Explore the Garden
A national center of excellence in gardening and environmental science education for students of every age.
Why Build a Learning Campus?
Many of our children have far less direct experience with the natural world than we did, and our parents before us. The consequences are significant and include health issues as well as a generation less informed about the critical importance of a healthy environment. The Garden views this problem as a challenge—and opportunity—to respond.
For nearly 40 years, the Chicago Botanic Garden has fought "nature deficit disorder" with creative and successful hands-on learning options for all; however, existing programs have outgrown the functional and physical capacity of the current Children's Education Center. By providing new classrooms, dramatically increasing both indoor and outdoor space dedicated to children's gardening, and offering a unique setting for exploring water habitats and ecology, the Learning Campus will enable the Garden to serve many more program participants year-round.
Science education has never been more important, and the Garden's Learning Campus will help develop the next generation of plant lovers and plant scientists. When completed, it will constitute the most comprehensive and sustainably designed environmental education campus of any public garden in the world.
Structure and Audience
Located on the Garden's north end, the three-acre Learning Campus, with an original conceptual plan, consists of the Grunsfeld Children's Growing Garden, the Kleinman Family Cove, and an Education Center. Each of these fulfills a specialized role complementary to the others. The Learning Campus also has an entry plaza and drive to accommodate the hundreds of school buses that bring students on school field trips, as well as vehicles bringing Camp CBG participants to and from camp each summer. Additionally, a nearly one-acre lawn and pollinator garden will become an important part of the Campus; once completed, the pollinator garden will help explain the critical role that pollinators play in sustaining life—in language comprehensible to children and their families.
As many as 200,000 people annually will be served by the Learning Campus, a hub of activity for school field trips, summer camps, Scout programs, teacher professional development, family programs, and other classes. Though children are the primary beneficiaries of the new Campus, adult learners and educators will also benefit from learning opportunities there. Visitors are welcome to stroll through the campus from 7 a.m. to 6 p.m. from early June through Labor Day; hours are 8 a.m. to 5 p.m. after that time.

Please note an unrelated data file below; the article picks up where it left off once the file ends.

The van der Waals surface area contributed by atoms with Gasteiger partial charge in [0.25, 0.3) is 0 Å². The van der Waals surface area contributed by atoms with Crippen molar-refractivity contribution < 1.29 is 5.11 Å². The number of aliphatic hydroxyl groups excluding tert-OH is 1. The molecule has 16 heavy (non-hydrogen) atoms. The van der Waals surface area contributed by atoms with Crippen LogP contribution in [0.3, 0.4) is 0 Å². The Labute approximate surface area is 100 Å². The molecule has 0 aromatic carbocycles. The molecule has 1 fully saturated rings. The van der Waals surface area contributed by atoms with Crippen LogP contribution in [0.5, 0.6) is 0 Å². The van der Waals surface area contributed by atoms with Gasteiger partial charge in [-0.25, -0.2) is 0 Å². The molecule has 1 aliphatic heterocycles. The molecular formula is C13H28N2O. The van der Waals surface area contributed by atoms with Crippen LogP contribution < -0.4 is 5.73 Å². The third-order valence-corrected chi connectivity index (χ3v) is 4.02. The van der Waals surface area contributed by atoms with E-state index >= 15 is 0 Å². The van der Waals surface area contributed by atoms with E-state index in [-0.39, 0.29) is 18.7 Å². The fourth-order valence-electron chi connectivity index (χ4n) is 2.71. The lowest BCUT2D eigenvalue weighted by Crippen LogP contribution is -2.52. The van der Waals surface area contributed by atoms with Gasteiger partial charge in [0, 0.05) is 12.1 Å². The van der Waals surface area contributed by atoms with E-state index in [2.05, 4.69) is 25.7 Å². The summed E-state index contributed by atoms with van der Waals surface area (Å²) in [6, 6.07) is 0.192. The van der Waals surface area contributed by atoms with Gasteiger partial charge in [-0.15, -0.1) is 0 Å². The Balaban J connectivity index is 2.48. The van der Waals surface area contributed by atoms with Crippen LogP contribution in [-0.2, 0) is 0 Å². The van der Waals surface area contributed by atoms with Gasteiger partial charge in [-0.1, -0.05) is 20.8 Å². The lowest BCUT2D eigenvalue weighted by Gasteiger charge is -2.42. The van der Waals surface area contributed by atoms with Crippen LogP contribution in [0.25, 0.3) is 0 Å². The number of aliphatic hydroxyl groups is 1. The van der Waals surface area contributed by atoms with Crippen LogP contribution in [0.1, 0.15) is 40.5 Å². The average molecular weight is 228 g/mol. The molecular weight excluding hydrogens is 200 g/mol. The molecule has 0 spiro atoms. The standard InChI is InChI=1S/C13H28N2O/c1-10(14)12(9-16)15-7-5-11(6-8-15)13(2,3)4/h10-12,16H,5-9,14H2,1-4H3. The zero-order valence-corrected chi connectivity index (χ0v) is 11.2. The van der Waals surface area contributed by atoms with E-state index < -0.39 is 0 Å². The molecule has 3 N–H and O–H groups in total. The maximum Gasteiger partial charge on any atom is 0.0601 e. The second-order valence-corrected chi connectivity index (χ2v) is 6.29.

Butterflies Alight on the Campus
From June 2 to September 3, 2012, Butterflies & Blooms, a butterfly exhibition, welcomed visitors on the lawn of the Learning Campus. This delightful exhibition of both tropical and native butterflies was a fun way for families to begin exploring the Learning Campus; there was a small entrance fee ($3 for children and $5 for adults) for Butterflies & Blooms. Sponsored by The Grainger Foundation. Butterflies & Blooms will be returning next summer.
The Learning Campus is part of the Garden's Ten-Year Strategic Plan. During the plan's first two years, significant parts of the campus have been completed; other components will be completed as fundraising goals are met. To date, the entry drive and parking lot, Grunsfeld Children's Growing Garden, and Kleinman Family Cove are complete.
Funding for the entry drive and plaza was provided by the Robert R. McCormick Foundation, U.S. Department of Transportation Federal Highway Administration, and Illinois Department of Commerce and Economic Opportunity.
The Grunsfeld Children's Growing Garden is made possible through the generosity of Esther Grunsfeld Klatz and Ernest A. Grunsfeld III; the Robert R. McCormick Foundation; Woman's Board of the Chicago Horticultural Society, the Guild of the Chicago Botanic Garden; and the support of the Public Museum Capital Grants Program, Illinois Department of Natural Resources, Illinois State Museum; Lorraine Ipsen-Stotler; Barbara and Richard Metzler; the Colonel Stanley R. McNeil Foundation; and Make It Better Magazine.
The Kleinman Family Cove was made possible by the generous support of the Kleinman Family.